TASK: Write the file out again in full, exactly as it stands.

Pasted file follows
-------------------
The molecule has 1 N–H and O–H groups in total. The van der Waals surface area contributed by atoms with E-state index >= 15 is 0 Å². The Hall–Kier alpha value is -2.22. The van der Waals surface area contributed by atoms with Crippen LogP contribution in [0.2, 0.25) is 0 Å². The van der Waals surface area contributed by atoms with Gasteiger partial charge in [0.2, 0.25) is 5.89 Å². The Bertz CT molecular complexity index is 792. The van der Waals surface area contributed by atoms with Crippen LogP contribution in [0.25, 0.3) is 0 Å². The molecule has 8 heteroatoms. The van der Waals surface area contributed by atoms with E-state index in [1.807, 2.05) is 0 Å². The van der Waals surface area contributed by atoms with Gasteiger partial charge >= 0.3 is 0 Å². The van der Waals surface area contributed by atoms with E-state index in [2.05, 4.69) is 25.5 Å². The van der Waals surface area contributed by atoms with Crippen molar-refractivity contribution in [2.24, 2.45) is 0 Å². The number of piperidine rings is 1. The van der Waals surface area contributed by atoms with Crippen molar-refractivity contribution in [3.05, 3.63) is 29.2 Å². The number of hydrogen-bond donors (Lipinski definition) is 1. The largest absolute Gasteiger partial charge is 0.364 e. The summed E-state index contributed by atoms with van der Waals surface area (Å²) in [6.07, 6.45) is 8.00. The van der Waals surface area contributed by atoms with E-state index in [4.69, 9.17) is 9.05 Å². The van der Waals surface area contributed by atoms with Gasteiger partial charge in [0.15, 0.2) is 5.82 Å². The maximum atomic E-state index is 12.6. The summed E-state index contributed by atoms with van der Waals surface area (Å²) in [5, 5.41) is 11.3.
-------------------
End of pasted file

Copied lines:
The molecule has 1 N–H and O–H groups in total. The van der Waals surface area contributed by atoms with E-state index >= 15 is 0 Å². The Hall–Kier alpha value is -2.22. The van der Waals surface area contributed by atoms with Crippen LogP contribution in [0.2, 0.25) is 0 Å². The van der Waals surface area contributed by atoms with Gasteiger partial charge in [0.2, 0.25) is 5.89 Å². The Bertz CT molecular complexity index is 792. The van der Waals surface area contributed by atoms with Crippen LogP contribution in [0.25, 0.3) is 0 Å². The molecule has 8 heteroatoms. The van der Waals surface area contributed by atoms with E-state index in [1.807, 2.05) is 0 Å². The van der Waals surface area contributed by atoms with Gasteiger partial charge >= 0.3 is 0 Å². The van der Waals surface area contributed by atoms with E-state index in [2.05, 4.69) is 25.5 Å². The van der Waals surface area contributed by atoms with Crippen molar-refractivity contribution in [2.24, 2.45) is 0 Å². The number of piperidine rings is 1. The van der Waals surface area contributed by atoms with Crippen molar-refractivity contribution in [3.05, 3.63) is 29.2 Å². The number of hydrogen-bond donors (Lipinski definition) is 1. The largest absolute Gasteiger partial charge is 0.364 e. The summed E-state index contributed by atoms with van der Waals surface area (Å²) in [6.07, 6.45) is 8.00. The van der Waals surface area contributed by atoms with E-state index in [4.69, 9.17) is 9.05 Å². The van der Waals surface area contributed by atoms with Gasteiger partial charge in [0.15, 0.2) is 5.82 Å². The maximum atomic E-state index is 12.6. The summed E-state index contributed by atoms with van der Waals surface area (Å²) in [5, 5.41) is 11.3.